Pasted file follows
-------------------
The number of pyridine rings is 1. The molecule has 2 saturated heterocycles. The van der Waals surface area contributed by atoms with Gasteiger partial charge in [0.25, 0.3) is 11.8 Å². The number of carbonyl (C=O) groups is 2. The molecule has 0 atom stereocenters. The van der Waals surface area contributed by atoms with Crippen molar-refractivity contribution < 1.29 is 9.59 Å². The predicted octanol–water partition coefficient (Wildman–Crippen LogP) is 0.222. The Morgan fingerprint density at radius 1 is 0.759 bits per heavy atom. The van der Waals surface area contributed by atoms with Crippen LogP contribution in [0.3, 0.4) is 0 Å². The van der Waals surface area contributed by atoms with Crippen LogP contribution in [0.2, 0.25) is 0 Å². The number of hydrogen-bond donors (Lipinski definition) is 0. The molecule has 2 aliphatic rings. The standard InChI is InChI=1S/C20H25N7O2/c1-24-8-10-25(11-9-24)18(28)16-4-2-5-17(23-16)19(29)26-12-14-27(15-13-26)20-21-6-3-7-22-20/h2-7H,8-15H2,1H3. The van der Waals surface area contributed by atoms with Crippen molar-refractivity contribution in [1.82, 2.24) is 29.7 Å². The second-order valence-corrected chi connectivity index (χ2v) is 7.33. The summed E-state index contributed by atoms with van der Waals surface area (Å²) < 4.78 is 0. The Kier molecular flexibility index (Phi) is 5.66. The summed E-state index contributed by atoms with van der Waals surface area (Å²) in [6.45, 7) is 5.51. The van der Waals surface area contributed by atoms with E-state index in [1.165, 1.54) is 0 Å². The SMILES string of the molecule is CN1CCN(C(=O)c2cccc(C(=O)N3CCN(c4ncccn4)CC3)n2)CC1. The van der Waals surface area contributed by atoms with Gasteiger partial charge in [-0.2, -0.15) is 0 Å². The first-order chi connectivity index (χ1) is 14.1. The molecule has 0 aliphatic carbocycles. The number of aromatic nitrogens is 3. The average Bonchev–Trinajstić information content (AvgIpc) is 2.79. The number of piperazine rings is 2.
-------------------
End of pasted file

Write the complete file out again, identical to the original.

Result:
The number of pyridine rings is 1. The molecule has 2 saturated heterocycles. The van der Waals surface area contributed by atoms with Gasteiger partial charge in [0.25, 0.3) is 11.8 Å². The number of carbonyl (C=O) groups is 2. The molecule has 0 atom stereocenters. The van der Waals surface area contributed by atoms with Crippen molar-refractivity contribution < 1.29 is 9.59 Å². The predicted octanol–water partition coefficient (Wildman–Crippen LogP) is 0.222. The Morgan fingerprint density at radius 1 is 0.759 bits per heavy atom. The van der Waals surface area contributed by atoms with Crippen LogP contribution in [0.3, 0.4) is 0 Å². The van der Waals surface area contributed by atoms with Crippen LogP contribution in [0.2, 0.25) is 0 Å². The number of hydrogen-bond donors (Lipinski definition) is 0. The molecule has 2 aliphatic rings. The standard InChI is InChI=1S/C20H25N7O2/c1-24-8-10-25(11-9-24)18(28)16-4-2-5-17(23-16)19(29)26-12-14-27(15-13-26)20-21-6-3-7-22-20/h2-7H,8-15H2,1H3. The van der Waals surface area contributed by atoms with Crippen molar-refractivity contribution in [1.82, 2.24) is 29.7 Å². The second-order valence-corrected chi connectivity index (χ2v) is 7.33. The summed E-state index contributed by atoms with van der Waals surface area (Å²) < 4.78 is 0. The Kier molecular flexibility index (Phi) is 5.66. The summed E-state index contributed by atoms with van der Waals surface area (Å²) in [6.45, 7) is 5.51. The van der Waals surface area contributed by atoms with E-state index in [1.165, 1.54) is 0 Å². The SMILES string of the molecule is CN1CCN(C(=O)c2cccc(C(=O)N3CCN(c4ncccn4)CC3)n2)CC1. The van der Waals surface area contributed by atoms with Gasteiger partial charge in [-0.2, -0.15) is 0 Å². The first-order chi connectivity index (χ1) is 14.1. The molecule has 0 aliphatic carbocycles. The number of aromatic nitrogens is 3. The average Bonchev–Trinajstić information content (AvgIpc) is 2.79. The number of piperazine rings is 2.